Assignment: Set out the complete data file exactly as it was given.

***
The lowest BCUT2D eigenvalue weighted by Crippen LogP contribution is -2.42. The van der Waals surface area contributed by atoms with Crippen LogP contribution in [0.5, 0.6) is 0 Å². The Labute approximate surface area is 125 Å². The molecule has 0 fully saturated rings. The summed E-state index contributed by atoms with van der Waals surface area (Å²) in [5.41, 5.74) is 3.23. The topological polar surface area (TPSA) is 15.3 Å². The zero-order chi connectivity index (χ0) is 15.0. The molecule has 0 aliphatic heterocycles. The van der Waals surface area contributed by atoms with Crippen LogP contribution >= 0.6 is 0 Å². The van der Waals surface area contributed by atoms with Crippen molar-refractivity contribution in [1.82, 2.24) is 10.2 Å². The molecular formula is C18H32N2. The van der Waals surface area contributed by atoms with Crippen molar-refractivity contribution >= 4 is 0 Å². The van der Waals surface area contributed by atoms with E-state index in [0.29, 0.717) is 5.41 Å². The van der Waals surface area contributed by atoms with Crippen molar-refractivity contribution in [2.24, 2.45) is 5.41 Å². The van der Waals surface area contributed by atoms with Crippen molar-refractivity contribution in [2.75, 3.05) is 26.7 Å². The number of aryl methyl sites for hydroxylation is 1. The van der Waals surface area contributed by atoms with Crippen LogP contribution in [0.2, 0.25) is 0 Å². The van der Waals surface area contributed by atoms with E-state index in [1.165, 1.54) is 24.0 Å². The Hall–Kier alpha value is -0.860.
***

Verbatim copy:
The lowest BCUT2D eigenvalue weighted by Crippen LogP contribution is -2.42. The van der Waals surface area contributed by atoms with Crippen LogP contribution in [0.5, 0.6) is 0 Å². The Labute approximate surface area is 125 Å². The molecule has 0 fully saturated rings. The summed E-state index contributed by atoms with van der Waals surface area (Å²) in [5.41, 5.74) is 3.23. The topological polar surface area (TPSA) is 15.3 Å². The zero-order chi connectivity index (χ0) is 15.0. The molecule has 0 aliphatic heterocycles. The van der Waals surface area contributed by atoms with Crippen LogP contribution >= 0.6 is 0 Å². The van der Waals surface area contributed by atoms with Crippen molar-refractivity contribution in [1.82, 2.24) is 10.2 Å². The molecular formula is C18H32N2. The van der Waals surface area contributed by atoms with Crippen molar-refractivity contribution >= 4 is 0 Å². The van der Waals surface area contributed by atoms with E-state index in [0.29, 0.717) is 5.41 Å². The van der Waals surface area contributed by atoms with Crippen molar-refractivity contribution in [2.24, 2.45) is 5.41 Å². The van der Waals surface area contributed by atoms with Crippen molar-refractivity contribution in [2.75, 3.05) is 26.7 Å². The number of aryl methyl sites for hydroxylation is 1. The van der Waals surface area contributed by atoms with Crippen LogP contribution in [0.2, 0.25) is 0 Å². The van der Waals surface area contributed by atoms with E-state index in [1.165, 1.54) is 24.0 Å². The Hall–Kier alpha value is -0.860.